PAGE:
"Black preachers [are] divided on same-sex marriage, not Obama," insists the Washington Post's headline for a June 1 Religion News Service article about how African-American ministers across the country may disagree with President Obama on same-sex marriage, but that they are 100 percent committed to his reelection.
RNS's Lauren Markoe based this analysis on the amen chorus of some 200 pastors at a recent meeting of the Conference of National Black Churches. But Markoe failed to report a dissenting group of African-American ministers, the Coalition of African-American Pastors, which has sent a letter requesting an audience with President Obama as the Washington Times' Stephen Dinan reported Friday:
The Coalition of African American Pastors has demanded a meeting with President Obama to try to change his mind on his personal embrace of same-sex marriage.
The pastors fired off a letter this week to Attorney General Eric H. Holder Jr. asking him to set up the meeting with the president, and painted their quest as a civil rights cause.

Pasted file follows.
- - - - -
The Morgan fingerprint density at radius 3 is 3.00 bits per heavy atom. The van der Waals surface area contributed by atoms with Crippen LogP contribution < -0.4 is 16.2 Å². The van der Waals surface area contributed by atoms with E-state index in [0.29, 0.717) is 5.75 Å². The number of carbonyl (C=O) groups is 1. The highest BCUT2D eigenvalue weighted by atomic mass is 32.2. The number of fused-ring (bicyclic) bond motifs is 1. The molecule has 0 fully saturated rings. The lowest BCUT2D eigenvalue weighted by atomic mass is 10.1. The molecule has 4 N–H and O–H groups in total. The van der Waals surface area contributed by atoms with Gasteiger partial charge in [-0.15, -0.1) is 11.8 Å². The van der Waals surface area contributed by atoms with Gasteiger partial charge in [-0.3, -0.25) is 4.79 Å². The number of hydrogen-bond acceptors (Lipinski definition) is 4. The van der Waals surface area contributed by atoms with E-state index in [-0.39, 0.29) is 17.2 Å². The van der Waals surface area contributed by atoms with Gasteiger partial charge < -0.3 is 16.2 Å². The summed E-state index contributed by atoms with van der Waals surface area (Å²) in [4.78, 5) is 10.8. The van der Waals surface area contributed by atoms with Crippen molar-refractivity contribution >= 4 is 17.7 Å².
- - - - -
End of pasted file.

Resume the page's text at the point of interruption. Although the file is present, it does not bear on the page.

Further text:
"I can promise you personally, as an organizer of the civil rights movement in Nashville, I did not march one inch, one foot, one yard for same-sex marriage," said Rev. William "Bill" Owens Sr., founder of the coalition and organizer of the letter.
While saying they are proud of Mr. Obama's success and calling him the "fulfillment of our dreams for our sons," Mr. Owens and the 19 other religious leaders who signed his letter said the president's evolution to embrace same-sex marriage "has broken our hearts by using his power and position to endorse as a civil right something that is simply wrong."
Pollsters have wondered how Mr. Obama's decision to embrace same-sex marriage would play with various segments of voters, and in particular with black church-going Christians, who generally tell pollsters they support the president but many of whom are also opposed to gay marriage.
"Some things are bigger than the next election," the pastors said in their letter.